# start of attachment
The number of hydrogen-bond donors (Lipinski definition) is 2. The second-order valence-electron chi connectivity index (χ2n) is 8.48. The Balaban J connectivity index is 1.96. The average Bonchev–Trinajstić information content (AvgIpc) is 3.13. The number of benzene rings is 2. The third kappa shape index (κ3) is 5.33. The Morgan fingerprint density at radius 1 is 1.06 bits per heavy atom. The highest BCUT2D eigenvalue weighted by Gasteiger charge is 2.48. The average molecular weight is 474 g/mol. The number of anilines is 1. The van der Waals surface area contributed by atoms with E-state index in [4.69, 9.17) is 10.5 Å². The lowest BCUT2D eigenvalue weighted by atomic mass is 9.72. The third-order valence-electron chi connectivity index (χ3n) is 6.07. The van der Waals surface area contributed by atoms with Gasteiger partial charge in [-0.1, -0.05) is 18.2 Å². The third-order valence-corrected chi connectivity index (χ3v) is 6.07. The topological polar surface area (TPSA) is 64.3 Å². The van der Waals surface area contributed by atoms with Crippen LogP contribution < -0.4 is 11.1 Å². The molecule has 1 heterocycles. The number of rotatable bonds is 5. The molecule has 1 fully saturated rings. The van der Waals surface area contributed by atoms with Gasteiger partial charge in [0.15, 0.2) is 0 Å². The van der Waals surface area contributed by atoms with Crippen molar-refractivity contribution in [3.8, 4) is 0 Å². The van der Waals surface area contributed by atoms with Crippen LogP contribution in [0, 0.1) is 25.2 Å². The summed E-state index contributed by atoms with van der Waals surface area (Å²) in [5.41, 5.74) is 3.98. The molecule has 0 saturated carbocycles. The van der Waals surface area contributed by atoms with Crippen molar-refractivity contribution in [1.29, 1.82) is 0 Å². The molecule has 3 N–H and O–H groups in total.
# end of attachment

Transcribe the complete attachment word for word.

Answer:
The number of hydrogen-bond donors (Lipinski definition) is 2. The second-order valence-electron chi connectivity index (χ2n) is 8.48. The Balaban J connectivity index is 1.96. The average Bonchev–Trinajstić information content (AvgIpc) is 3.13. The number of benzene rings is 2. The third kappa shape index (κ3) is 5.33. The Morgan fingerprint density at radius 1 is 1.06 bits per heavy atom. The highest BCUT2D eigenvalue weighted by Gasteiger charge is 2.48. The average molecular weight is 474 g/mol. The number of anilines is 1. The van der Waals surface area contributed by atoms with E-state index in [4.69, 9.17) is 10.5 Å². The lowest BCUT2D eigenvalue weighted by atomic mass is 9.72. The third-order valence-electron chi connectivity index (χ3n) is 6.07. The van der Waals surface area contributed by atoms with Gasteiger partial charge in [-0.1, -0.05) is 18.2 Å². The third-order valence-corrected chi connectivity index (χ3v) is 6.07. The topological polar surface area (TPSA) is 64.3 Å². The van der Waals surface area contributed by atoms with Crippen LogP contribution < -0.4 is 11.1 Å². The molecule has 1 heterocycles. The number of rotatable bonds is 5. The molecule has 1 fully saturated rings. The van der Waals surface area contributed by atoms with Gasteiger partial charge in [0.15, 0.2) is 0 Å². The van der Waals surface area contributed by atoms with Crippen molar-refractivity contribution in [3.8, 4) is 0 Å². The van der Waals surface area contributed by atoms with Crippen LogP contribution in [0, 0.1) is 25.2 Å². The summed E-state index contributed by atoms with van der Waals surface area (Å²) in [5.41, 5.74) is 3.98. The molecule has 0 saturated carbocycles. The van der Waals surface area contributed by atoms with Crippen molar-refractivity contribution in [1.29, 1.82) is 0 Å². The molecule has 3 N–H and O–H groups in total.